As you become a more experienced project manager, you will start to notice some important things about your projects that most stakeholders don’t seem to think about. One of the most important things you will learn is that all resources are not created equal. Some people can complete tasks very quickly, and with great quality. Others are not as quick to complete tasks, need extra time to go over the work they’ve done once they’ve finished it, or need to be allocated more time to learn how to complete tasks as they work on them.

This is important because when you create a project schedule, you can’t simply swap out resources and expect the same result. For example, if you create a task for one of your senior architects to complete in five days, and during the project you find out that because that architect is going on maternity leave you have been assigned a new consultant from a different consulting company who does not have experience with your project, you can’t expect the new consultant to also be able to complete that task in five days! It might happen… but it likely won’t.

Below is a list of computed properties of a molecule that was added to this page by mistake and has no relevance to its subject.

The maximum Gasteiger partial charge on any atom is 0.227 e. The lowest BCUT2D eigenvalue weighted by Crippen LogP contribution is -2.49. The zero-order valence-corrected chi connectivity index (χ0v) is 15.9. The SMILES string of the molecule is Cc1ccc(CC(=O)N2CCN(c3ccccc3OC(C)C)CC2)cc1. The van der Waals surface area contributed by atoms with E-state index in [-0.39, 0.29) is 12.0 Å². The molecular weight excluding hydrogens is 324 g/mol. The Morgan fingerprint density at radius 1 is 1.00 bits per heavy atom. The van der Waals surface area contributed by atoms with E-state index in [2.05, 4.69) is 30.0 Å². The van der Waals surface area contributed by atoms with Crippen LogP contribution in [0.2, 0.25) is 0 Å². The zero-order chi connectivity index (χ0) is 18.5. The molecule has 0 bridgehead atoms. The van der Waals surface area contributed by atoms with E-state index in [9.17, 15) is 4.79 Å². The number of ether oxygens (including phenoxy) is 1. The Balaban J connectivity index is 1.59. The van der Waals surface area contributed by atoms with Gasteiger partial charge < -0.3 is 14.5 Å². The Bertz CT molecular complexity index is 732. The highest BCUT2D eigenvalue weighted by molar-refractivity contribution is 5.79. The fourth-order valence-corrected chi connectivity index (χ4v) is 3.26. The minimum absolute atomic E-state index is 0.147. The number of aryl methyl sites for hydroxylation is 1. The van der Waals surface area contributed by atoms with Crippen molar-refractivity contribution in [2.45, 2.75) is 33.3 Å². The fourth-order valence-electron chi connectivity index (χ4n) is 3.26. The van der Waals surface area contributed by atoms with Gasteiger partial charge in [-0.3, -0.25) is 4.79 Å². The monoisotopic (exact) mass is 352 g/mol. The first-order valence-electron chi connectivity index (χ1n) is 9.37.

It is for this reason that I like to add modifiers to my resources. These modifiers take into account whether a project team member is quick, average, or slow, or if the team member is being mentored on the job or learning to complete tasks as they go. In this manner, when you assign a team member to a task, that modifier is taken into account… so for some people, a five day task may become a seven day task. You should also add a field that indicates whether or not you choose to use the modifier for that task, as some tasks will take a certain fixed amount of time to complete regardless of skill level.